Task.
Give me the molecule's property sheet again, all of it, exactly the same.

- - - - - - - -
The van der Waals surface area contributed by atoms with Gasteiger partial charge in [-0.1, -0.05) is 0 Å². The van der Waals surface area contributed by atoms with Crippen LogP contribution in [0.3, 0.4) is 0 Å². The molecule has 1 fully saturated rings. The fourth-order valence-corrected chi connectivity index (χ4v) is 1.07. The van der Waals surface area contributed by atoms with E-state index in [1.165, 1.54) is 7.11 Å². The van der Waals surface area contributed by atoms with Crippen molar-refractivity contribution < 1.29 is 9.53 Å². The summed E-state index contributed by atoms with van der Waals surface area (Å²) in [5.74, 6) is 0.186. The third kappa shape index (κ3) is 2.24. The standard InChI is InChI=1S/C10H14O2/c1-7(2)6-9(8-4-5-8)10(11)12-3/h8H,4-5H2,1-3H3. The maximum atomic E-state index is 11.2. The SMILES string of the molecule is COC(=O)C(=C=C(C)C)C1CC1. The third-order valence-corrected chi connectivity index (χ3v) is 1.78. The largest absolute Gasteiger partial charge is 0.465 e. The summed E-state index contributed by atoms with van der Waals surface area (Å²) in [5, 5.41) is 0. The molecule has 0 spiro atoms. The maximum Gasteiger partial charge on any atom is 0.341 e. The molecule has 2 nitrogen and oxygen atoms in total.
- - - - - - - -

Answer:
The van der Waals surface area contributed by atoms with Gasteiger partial charge in [-0.1, -0.05) is 0 Å². The van der Waals surface area contributed by atoms with Crippen LogP contribution in [0.3, 0.4) is 0 Å². The molecule has 1 fully saturated rings. The fourth-order valence-corrected chi connectivity index (χ4v) is 1.07. The van der Waals surface area contributed by atoms with E-state index in [1.165, 1.54) is 7.11 Å². The van der Waals surface area contributed by atoms with Crippen molar-refractivity contribution < 1.29 is 9.53 Å². The summed E-state index contributed by atoms with van der Waals surface area (Å²) in [5.74, 6) is 0.186. The third kappa shape index (κ3) is 2.24. The standard InChI is InChI=1S/C10H14O2/c1-7(2)6-9(8-4-5-8)10(11)12-3/h8H,4-5H2,1-3H3. The maximum atomic E-state index is 11.2. The SMILES string of the molecule is COC(=O)C(=C=C(C)C)C1CC1. The third-order valence-corrected chi connectivity index (χ3v) is 1.78. The largest absolute Gasteiger partial charge is 0.465 e. The summed E-state index contributed by atoms with van der Waals surface area (Å²) in [5, 5.41) is 0. The molecule has 0 spiro atoms. The maximum Gasteiger partial charge on any atom is 0.341 e. The molecule has 2 nitrogen and oxygen atoms in total.